Angels and Superstars

Rich McCloud moved to Salem about 10 years ago from Pohokee Florida. How absolutely fortunate for us that he chose our town. I remember seeing him perform at Clockworks Cafe about eight years ago and was mesmerized. More on that later.

I went to see him at Gilgamesh performing with his full band: Jules Arindam on guitar, Jarred Venti on bass, Derek Jones on drums and of course, Rich on guitar and vocals. He certainly picked some of Salem’s most capable musicians. They played a two hour set with a couple of covers, but the bulk were originals. Rich deftly fuses hip hop, R&B, soul and rock into music that is accessible, but in no way commonplace. Personally, I am most drawn to his lyrics. He’s engaged with the struggles in our society and is often political. He set up one of my favorite songs, “Somebody Has to Die,” by recalling how he was raised with the the ideals of love, acceptance, and justice, but his heart got broke and he got angry; he funneled that anger into the song.

After the show, we sat down and talked. He’s such a warm and genuine human. He’s funny, articulate and incredibly calming to be around. I seriously could have talked with him for hours, but the place was closing and his bandmates were eager to move the show to Duffy’s. I asked him about the song, “Somebody Has to Die.” He said that all the folks who stand up and speak of peace and tolerance get killed: MLK, JFK, Bobby Kennedy, Lincoln and Malcolm X to name a few. He understands that there are powers that don’t want peace, and it broke his heart – but concludes that nobody has to die. Which speaks to his character. Even though he’s seen the injustice and hate, he won’t be completely broken. He has tremendous and infectious hope for our species.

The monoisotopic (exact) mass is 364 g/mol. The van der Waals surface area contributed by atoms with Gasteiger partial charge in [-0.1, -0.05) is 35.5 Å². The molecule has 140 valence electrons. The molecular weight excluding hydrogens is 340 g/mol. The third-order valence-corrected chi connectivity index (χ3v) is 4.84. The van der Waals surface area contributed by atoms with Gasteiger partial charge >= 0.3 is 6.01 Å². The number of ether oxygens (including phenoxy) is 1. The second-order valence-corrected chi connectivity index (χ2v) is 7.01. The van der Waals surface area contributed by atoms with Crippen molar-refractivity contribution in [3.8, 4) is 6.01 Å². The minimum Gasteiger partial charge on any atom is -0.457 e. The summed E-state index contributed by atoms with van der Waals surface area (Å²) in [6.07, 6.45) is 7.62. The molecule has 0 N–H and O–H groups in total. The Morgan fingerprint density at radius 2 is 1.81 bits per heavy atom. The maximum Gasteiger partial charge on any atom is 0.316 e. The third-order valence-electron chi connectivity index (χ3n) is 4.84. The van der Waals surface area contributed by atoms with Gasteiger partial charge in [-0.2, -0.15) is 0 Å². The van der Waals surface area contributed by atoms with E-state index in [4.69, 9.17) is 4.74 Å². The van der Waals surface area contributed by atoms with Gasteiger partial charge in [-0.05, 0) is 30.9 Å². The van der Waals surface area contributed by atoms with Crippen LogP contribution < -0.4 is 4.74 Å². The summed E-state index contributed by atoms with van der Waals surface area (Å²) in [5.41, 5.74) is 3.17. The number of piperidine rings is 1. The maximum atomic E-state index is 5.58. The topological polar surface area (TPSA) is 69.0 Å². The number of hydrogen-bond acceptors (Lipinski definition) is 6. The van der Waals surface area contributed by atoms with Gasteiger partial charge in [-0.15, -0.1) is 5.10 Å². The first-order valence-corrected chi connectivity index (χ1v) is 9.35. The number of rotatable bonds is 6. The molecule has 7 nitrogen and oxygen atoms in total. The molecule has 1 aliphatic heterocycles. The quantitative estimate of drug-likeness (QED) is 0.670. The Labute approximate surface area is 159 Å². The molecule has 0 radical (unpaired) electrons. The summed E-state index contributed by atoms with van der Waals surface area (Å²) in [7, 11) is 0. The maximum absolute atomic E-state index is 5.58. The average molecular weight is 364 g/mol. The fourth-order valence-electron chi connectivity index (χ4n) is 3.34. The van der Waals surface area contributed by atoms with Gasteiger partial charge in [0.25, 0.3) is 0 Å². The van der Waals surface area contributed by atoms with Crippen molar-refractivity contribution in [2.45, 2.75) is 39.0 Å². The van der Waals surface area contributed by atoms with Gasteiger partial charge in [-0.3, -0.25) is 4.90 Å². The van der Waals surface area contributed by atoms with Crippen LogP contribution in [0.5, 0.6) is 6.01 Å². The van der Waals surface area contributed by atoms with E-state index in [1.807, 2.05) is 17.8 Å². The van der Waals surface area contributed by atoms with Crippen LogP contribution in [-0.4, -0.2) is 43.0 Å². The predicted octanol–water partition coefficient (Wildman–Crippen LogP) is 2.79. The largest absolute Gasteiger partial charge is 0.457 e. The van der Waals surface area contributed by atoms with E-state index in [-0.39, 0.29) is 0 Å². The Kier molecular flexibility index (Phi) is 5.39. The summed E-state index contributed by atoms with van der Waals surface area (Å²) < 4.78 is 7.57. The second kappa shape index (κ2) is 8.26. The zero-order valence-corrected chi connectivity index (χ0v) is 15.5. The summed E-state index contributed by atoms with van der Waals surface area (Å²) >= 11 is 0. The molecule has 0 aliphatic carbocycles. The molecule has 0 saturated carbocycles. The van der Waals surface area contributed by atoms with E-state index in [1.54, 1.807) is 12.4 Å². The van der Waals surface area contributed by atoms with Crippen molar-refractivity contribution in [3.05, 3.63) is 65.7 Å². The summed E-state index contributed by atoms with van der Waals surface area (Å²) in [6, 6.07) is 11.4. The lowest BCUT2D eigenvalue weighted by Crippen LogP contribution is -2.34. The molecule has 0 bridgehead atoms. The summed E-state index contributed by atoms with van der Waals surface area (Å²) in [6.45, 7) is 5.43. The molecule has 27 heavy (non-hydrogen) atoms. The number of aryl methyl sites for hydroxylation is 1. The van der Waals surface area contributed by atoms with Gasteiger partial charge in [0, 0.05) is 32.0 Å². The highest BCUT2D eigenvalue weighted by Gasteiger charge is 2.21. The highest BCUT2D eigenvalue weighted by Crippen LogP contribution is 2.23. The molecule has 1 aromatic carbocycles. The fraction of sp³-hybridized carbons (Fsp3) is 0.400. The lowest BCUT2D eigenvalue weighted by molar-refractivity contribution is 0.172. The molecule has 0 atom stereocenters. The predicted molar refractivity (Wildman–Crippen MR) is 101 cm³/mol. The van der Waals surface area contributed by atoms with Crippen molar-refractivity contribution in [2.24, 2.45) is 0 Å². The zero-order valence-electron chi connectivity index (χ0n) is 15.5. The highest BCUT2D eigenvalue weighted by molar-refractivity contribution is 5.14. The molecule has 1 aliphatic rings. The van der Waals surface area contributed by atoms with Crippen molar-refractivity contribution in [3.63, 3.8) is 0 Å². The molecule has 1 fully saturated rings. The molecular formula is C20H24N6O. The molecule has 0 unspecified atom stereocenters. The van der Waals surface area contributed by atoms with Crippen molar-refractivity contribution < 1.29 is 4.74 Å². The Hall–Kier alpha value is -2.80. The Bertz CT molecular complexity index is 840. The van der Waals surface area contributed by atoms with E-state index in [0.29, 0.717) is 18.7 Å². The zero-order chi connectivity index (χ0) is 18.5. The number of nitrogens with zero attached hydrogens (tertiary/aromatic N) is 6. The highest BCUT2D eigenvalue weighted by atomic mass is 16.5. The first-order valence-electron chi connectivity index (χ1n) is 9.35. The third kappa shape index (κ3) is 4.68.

He told me living in South Florida was extremely problematic. His town was economically disadvantaged and his family was incredibly poor. But he ultimately resisted the dark path. He did not allow himself to “be schooled” to turn out the way which is almost expected in our society. After he had his first child, he knew he couldn’t raise his family there, so he relocated to Turner. He spent two years in Ashland at the Ashland Art Academy where he studied painting. He showed me pictures of some of his portraits. Yeah. He’s incredible at that too.

Back to the Clockworks performance. When I mentioned it, a big smile spread across his face. We talked about the difference in his music from then and now. When I saw him, he had tracks on his laptop and he played guitar and sang in his hip hop/soul fusion style. His rhymes were incredibly melody driven, like his singing style today, but they were edgier and had more urgency. He explained that he was quite insecure about those songs. He felt they weren’t good enough and he eventually scrapped them, but has recently decided to bring them back and get them back in rotation. Excellent.

Rich plays a lot in Salem and surrounding areas in his quest to spread music and art as his way of life. His next performances are: Venti’s Basement bar 8pm on July 14th, the Salem Art Fair Main Stage 4:30pm, and his birthday show at Archive Speakeasy July 29th at 8pm. The Speakeasy is an intimate room and accommodates around 60 people, so get there early.

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